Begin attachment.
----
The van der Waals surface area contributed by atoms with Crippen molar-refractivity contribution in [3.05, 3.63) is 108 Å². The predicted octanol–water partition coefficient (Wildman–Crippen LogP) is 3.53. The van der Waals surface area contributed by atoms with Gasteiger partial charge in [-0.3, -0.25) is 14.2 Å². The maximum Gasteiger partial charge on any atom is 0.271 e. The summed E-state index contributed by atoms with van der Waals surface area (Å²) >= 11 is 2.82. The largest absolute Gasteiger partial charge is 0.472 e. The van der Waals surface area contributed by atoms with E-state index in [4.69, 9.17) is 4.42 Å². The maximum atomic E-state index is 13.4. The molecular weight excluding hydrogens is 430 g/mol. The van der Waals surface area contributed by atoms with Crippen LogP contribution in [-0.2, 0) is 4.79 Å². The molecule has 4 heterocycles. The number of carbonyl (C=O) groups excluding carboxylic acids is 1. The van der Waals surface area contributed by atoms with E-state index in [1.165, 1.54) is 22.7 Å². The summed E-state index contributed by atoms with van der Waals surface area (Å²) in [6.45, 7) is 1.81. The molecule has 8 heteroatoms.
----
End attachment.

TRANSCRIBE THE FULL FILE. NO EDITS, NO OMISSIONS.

The van der Waals surface area contributed by atoms with Crippen molar-refractivity contribution in [3.05, 3.63) is 108 Å². The predicted octanol–water partition coefficient (Wildman–Crippen LogP) is 3.53. The van der Waals surface area contributed by atoms with Gasteiger partial charge in [-0.3, -0.25) is 14.2 Å². The maximum Gasteiger partial charge on any atom is 0.271 e. The summed E-state index contributed by atoms with van der Waals surface area (Å²) >= 11 is 2.82. The largest absolute Gasteiger partial charge is 0.472 e. The van der Waals surface area contributed by atoms with E-state index in [4.69, 9.17) is 4.42 Å². The maximum atomic E-state index is 13.4. The molecular weight excluding hydrogens is 430 g/mol. The van der Waals surface area contributed by atoms with Crippen LogP contribution in [-0.2, 0) is 4.79 Å². The molecule has 4 heterocycles. The number of carbonyl (C=O) groups excluding carboxylic acids is 1. The van der Waals surface area contributed by atoms with E-state index in [1.165, 1.54) is 22.7 Å². The summed E-state index contributed by atoms with van der Waals surface area (Å²) in [6.45, 7) is 1.81. The molecule has 8 heteroatoms.